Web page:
First: Dealing with renewable terawatts on Terra
Cheap mass storage of grid-level energy has been the conundrum of the expanding renewables market. It is all good and well to have energy when the wind blows and the sun shines, but very often the production window does not match the hours when demand is high.
Equally, our electricity grids are created for stable base power supply and cannot handle power surges well. The more intermittent energy sources we add to the grid, the less reliable it becomes and the more we need to spend on extra infrastructure to add reliable flexibility. The result is that, even if the production cost of renewables is now at parity with traditional coal power production plants, when we include infrastructure upgrades, the cost to the nation as a whole is higher.
However, if we could store large amounts of energy locally, where they are produced or used, say at the base of a windmill/solar park, or at the level of a park for heavy industry, the suburban neighbourhood, the county or municipality; and furthermore transferred or distributed at the most appropriate time, then existing infrastructure might suffice and the necessity of spending a high cost to upgrade it might lower or sometimes vanish. Adding the distributed battery system would still add cost, but the equation would already look much better.
Nevertheless, till recently the required power storage systems would be either too bulky and costly for many applications. So is there no compact economical solution?
Down under, the South Australian company CCT Energy Storage might have cracked the code. Both in power density, compactness and operational cost, the system seems to turn the heads of professional analysts. Understandably, the developers are proud of their baby:
“TED is the first battery of its kind and will be a game changer in the renewables space, with the ability to significantly reduce power costs while providing versatile and long-lasting energy with little to no environmental effect,” says CCT Chief Executive Serge Bondarenko.
TED stands for Thermal electric battery. TED stores electrical energy as thermal energy by heating and melting a unique phase change material. The energy is stored at more than 12 times the density of a lead acid battery, before being extracted by a thermic generator to provide electricity when, and where it’s needed.
That phase change material is the non-toxic silicon, which we find, among other places, in beach sand. The secret is that with its high melting point of 1414 °C (and a boiling point of 3265 °C) it takes a lot of energy to heat and cool. This explains why it can store so much energy for later use. After oxygen, silicon is the second most abundant element, with 90% of the Earth crust or 28% of its weight, composed of it in the form of silicate minerals (and in beach sand). With a silicon density of 2,329 kg/m3 the system does not lend itself for mobile applications like electric cars or trucks, but in stationery modules, the technology shines.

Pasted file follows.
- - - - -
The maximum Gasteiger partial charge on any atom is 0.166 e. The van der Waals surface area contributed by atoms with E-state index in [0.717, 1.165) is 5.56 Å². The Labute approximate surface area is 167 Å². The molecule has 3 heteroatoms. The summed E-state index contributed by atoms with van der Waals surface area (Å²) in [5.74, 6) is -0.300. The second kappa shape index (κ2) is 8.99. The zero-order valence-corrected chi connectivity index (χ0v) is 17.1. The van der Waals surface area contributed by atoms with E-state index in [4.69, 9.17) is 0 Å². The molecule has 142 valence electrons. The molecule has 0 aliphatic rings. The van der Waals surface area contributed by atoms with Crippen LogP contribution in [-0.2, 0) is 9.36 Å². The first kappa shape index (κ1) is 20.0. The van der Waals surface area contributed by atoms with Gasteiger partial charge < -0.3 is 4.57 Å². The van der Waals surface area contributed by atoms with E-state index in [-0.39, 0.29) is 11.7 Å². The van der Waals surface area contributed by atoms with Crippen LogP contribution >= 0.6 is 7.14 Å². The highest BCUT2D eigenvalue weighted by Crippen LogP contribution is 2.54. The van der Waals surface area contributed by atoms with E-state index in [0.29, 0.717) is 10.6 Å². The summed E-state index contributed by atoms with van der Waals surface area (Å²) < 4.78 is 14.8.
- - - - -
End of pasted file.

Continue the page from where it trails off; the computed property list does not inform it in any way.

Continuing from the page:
And the system is not limited to small trickles of power either:
“TED’s scalability means it can be used in small-scale 5kW applications to large-scale applications of hundreds of megawatts of instantaneous power,” Mr Bondarenko states in a press release. A standard TED box holds 1.2 megawatt-hours of energy, with all input and output electronics on board, and fits easily into a 6-m container.
“And unlike some renewable energy sources, TED can manage input variations, produce base load output and charge and discharge simultaneously – minimizing energy wastage and making it applicable to numerous commercial industries.”
The Lonsdale-based business will supply at least 10 TED units to commercial customers this year, with production expected to increase to more than 200 units by 2020.
While serving the Australian home market, CCT energy storage is already expanding its commercialization to other parts of the world, with European energy partner MIBA Group to exclusively manufacture and distribute TED to Denmark, Sweden, and the Netherlands.
The Martian connection
It is not an application the creators might have in mind but thermal battery storage might have a future off-world as well.
Combined with a viable source of energy which on Mars can be nuclear (such as a 10kW nuclear NASA reactor), solar or aeolian in nature, just as on Earth, storing the produced energy for later use will be an essential piece of any off-world power infrastructure.
In our application, a Martian power grid, the advantage of using a TED comes from the fact that only the well-insulated chamber would require transport. Mars has roughly the same fractions of silicon by weight. Elemental composition maps show that the largest mass in the TED module is easily accessible on the surface of Mars and does not have to be sourced from Earth.
Admittedly, the production and purification of the silicon is a challenge in itself, but there is nothing stopping one of the In Situ Research Utilisation startups, to adapt terrestrial technology to the Martian environment.
Since it can release large amounts of power in bursts while being able to be fed with even wimpy sources of power, this well-managed power dense battery could serve to run energy-intensive industrial production processes, such as conversion of chemicals, the creation of plastics, running a swarm of 3D printers.
Slowly but surely all the required infrastructure elements to inhabit Mars are coming together.
Author: JORIS LUYPAERT